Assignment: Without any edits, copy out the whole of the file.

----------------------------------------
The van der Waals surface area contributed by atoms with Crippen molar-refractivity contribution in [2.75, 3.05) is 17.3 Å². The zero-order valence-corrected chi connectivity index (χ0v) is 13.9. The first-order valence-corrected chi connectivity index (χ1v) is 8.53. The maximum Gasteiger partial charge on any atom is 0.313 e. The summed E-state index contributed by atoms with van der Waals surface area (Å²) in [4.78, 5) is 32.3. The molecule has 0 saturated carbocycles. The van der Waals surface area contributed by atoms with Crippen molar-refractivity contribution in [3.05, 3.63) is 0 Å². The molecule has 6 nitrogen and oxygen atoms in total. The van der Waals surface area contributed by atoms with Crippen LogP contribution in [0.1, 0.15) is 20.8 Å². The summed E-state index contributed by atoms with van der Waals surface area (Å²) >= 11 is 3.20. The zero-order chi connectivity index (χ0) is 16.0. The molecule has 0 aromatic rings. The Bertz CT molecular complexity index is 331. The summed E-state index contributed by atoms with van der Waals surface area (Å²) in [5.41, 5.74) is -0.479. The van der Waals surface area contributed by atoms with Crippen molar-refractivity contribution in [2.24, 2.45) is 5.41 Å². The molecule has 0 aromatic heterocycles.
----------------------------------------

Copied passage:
The van der Waals surface area contributed by atoms with Crippen molar-refractivity contribution in [2.75, 3.05) is 17.3 Å². The zero-order valence-corrected chi connectivity index (χ0v) is 13.9. The first-order valence-corrected chi connectivity index (χ1v) is 8.53. The maximum Gasteiger partial charge on any atom is 0.313 e. The summed E-state index contributed by atoms with van der Waals surface area (Å²) in [4.78, 5) is 32.3. The molecule has 0 saturated carbocycles. The van der Waals surface area contributed by atoms with Crippen molar-refractivity contribution in [3.05, 3.63) is 0 Å². The molecule has 6 nitrogen and oxygen atoms in total. The van der Waals surface area contributed by atoms with Crippen LogP contribution in [0.1, 0.15) is 20.8 Å². The summed E-state index contributed by atoms with van der Waals surface area (Å²) >= 11 is 3.20. The zero-order chi connectivity index (χ0) is 16.0. The molecule has 0 aromatic rings. The Bertz CT molecular complexity index is 331. The summed E-state index contributed by atoms with van der Waals surface area (Å²) in [5.41, 5.74) is -0.479. The van der Waals surface area contributed by atoms with Crippen molar-refractivity contribution in [2.24, 2.45) is 5.41 Å². The molecule has 0 aromatic heterocycles.